Fast forward to today, where Swin architectures, which combine ConvNets with transformers and auto-regressive decoders, have made it possible to transcribe entire pages. Like Donut, Nougat follows the vision-text paradigm, a Transformer-based image encoder, and an autoregressive text decoder.

Using Nougat: A Practical Example

Now that we’ve explored Nougat let’s dive into a practical example of how to use this powerful model to transcribe scientific PDFs into a standard Markdown format. We’ll walk through the code step by step, providing explanations and insights along the way. The complete code for this article is found here https://github.com/inuwamobarak/nougat.

Set-Up Environment

We will install the libraries. These include pymupdf, which is for reading PDFs as images, and other libraries, python-Levenshtein, and NLTK for post-processing tasks.

!pip install -q pymupdf python-Levenshtein nltk
!pip install -q git+https://github.com/huggingface/transformers.git

Load Model and Processor

In this step, we will load the Nougat model and its associated processor to prepare the model for PDF transcription.

from transformers import AutoProcessor, VisionEncoderDecoderModel
import torch

# Load the Nougat model and processor from the hub
processor = AutoProcessor.from_pretrained("facebook/nougat-small")
model = VisionEncoderDecoderModel.from_pretrained("facebook/nougat-small")

Let us manage memory resources.

%%capture
device = "cuda" if torch.cuda.is_available() else "cpu"
model.to(device)

Now we go on to write a function for rasterizing the pdf paper in the next step.

from typing import Optional, List
import io
import fitz
from pathlib import Path

def rasterize_paper(
    pdf: Path,
    outpath: Optional[Path] = None,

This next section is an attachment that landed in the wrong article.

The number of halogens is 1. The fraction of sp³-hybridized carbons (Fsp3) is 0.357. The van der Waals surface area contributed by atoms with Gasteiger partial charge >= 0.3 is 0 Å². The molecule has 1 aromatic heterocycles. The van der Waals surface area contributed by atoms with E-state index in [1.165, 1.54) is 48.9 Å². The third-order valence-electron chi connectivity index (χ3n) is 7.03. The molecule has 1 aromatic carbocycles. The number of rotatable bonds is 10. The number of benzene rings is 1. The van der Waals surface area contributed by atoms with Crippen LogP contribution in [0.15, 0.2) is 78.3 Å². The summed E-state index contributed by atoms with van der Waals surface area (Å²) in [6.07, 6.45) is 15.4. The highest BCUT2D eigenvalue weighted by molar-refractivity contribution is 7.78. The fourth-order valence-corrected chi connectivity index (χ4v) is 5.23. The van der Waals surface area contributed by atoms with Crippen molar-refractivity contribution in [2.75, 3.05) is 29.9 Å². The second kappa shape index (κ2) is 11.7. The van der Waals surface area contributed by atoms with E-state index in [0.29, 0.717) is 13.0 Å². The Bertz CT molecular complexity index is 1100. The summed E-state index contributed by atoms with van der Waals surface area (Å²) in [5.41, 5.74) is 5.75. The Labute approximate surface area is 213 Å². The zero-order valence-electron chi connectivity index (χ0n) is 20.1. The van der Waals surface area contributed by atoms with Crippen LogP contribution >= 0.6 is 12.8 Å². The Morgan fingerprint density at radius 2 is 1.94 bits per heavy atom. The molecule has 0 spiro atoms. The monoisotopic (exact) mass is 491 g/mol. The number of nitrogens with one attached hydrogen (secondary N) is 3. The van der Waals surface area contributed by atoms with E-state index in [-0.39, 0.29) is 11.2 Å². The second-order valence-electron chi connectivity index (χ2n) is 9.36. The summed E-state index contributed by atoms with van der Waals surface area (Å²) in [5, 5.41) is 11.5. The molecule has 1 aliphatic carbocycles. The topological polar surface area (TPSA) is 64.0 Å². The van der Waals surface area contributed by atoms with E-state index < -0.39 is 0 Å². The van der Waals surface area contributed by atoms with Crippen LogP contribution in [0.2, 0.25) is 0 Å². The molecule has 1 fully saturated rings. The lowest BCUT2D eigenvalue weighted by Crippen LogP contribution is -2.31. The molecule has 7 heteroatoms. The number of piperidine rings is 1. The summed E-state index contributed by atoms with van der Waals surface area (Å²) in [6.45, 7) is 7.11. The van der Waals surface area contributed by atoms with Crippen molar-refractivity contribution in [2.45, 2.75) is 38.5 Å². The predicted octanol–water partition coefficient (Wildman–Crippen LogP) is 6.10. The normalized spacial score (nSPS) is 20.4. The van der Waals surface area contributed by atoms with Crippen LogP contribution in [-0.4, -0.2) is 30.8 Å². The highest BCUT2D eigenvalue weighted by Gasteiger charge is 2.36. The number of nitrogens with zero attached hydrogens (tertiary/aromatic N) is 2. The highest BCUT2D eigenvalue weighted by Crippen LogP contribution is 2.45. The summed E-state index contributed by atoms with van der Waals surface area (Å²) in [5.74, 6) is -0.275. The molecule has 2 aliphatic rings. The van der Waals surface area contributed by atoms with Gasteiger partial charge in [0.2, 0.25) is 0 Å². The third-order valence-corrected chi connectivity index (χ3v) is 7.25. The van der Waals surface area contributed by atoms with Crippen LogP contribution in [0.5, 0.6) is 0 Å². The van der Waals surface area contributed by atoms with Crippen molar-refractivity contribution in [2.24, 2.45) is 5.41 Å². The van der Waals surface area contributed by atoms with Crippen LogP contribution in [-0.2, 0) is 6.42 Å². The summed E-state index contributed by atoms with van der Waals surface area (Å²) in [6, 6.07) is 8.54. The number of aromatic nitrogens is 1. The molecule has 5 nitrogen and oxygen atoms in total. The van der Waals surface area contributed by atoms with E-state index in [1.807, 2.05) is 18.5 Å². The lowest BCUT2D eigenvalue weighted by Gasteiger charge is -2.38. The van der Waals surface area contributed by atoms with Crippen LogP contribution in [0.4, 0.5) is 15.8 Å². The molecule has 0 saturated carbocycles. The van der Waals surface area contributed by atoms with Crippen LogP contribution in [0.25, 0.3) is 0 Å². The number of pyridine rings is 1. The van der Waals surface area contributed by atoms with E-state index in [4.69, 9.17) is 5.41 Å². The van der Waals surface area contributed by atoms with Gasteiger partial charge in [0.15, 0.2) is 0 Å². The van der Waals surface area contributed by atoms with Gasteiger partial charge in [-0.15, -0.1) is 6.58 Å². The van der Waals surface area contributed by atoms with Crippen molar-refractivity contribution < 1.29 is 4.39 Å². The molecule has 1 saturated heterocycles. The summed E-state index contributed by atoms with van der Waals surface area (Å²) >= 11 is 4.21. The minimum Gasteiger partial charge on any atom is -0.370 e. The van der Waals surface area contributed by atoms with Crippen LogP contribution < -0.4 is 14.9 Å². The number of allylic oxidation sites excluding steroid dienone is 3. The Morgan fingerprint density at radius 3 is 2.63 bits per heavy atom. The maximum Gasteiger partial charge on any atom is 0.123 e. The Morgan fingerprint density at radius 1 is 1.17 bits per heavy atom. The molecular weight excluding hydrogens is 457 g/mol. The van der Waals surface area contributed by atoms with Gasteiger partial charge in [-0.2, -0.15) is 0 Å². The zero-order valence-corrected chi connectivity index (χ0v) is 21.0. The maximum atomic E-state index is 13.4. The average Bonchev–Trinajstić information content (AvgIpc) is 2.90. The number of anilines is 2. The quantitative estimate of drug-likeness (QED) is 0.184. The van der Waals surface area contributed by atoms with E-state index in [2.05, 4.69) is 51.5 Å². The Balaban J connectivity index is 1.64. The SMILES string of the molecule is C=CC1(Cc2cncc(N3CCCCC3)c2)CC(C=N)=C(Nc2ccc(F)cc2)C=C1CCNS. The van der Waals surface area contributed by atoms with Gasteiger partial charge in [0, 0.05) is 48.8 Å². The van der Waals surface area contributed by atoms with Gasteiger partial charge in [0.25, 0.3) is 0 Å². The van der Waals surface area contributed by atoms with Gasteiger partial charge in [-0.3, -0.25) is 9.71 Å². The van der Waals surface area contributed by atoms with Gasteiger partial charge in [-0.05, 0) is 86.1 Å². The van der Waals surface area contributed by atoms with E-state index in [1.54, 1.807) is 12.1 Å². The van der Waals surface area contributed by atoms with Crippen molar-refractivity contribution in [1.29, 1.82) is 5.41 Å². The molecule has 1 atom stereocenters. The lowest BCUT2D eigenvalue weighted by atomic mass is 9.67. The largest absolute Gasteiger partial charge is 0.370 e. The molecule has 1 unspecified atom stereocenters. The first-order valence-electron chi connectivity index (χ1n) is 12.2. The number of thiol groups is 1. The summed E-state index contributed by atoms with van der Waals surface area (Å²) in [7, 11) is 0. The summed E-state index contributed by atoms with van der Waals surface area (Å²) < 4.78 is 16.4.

dpi: int = 96,
    return_pil=False,
    pages=None,
) -> Optional[List[io.BytesIO]]:
    """
    Rasterize a PDF file to PNG images.

    Args:
        pdf (Path): The path to the PDF file.
        outpath (Optional[Path], optional): The output directory. If None, the PIL images will be returned instead. Defaults to None.
        dpi (int, optional): The output DPI. Defaults to 96.
        return_pil (bool, optional): Whether to return the PIL images instead of writing them to disk. Defaults to False.
        pages (Optional[List[int]], optional): The pages to rasterize. If None, all pages will be rasterized. Defaults to None.

    Returns:
        Optional[List[io.BytesIO]]: The PIL images if `return_pil` is True, otherwise None.
    """

    pillow_images = []
    if outpath is None:
        return_pil = True
    try:
        if isinstance(pdf, (str, Path)):
            pdf = fitz.open(pdf)
        if pages is None:
            pages = range(len(pdf))
        for i in pages:
            page_bytes: bytes = pdf[i].get_pixmap(dpi=dpi).pil_tobytes(format="PNG")
            if return_pil:
                pillow_images.append(io.BytesIO(page_bytes))
            else:
                with (outpath / ("%02d.png" % (i + 1))).open("wb") as f:
                    f.write(page_bytes)
    except Exception:
        pass
    if return_pil:
        return pillow_images

Load PDF

In this step, we load a sample PDF and use the fitz module to convert it into a list of Pillow images, each representing a page from the PDF. We will use Crouse et al. 2023.

from huggingface_hub import hf_hub_download
from typing import Optional, List
import io
import fitz
from pathlib import Path
from PIL import Image

filepath = hf_hub_download(repo_id="inuwamobarak/random-files", filename="2310.08535.pdf", repo_type="dataset")

images = rasterize_paper(pdf=filepath, return_pil=True)
image = Image.open(images[0])
image
Nougat documentation

Generate Transcription

In this step, we prepare the image for input into the Nougat model. Custom stopping criteria to control the autoregressive generation process. These criteria determine when the model should stop generating text.

pixel_values = processor(images=image, return_tensors="pt").pixel_values
from transformers import StoppingCriteria, StoppingCriteriaList
from collections import defaultdict

class RunningVarTorch:
    def __init__(self, L=15, norm=False):
        self.values = None
        self.L = L
        self.norm = norm

    def push(self, x: torch.Tensor):
        assert x.dim() == 1
        if self.values is None:
            self.values = x[:, None]
        elif self.values.shape[1] < self.L:
            self.values = torch.cat((self.values, x[:, None]), 1)
        else:
            self.values = torch.cat((self.values[:, 1:], x[:, None]), 1)

    def variance(self):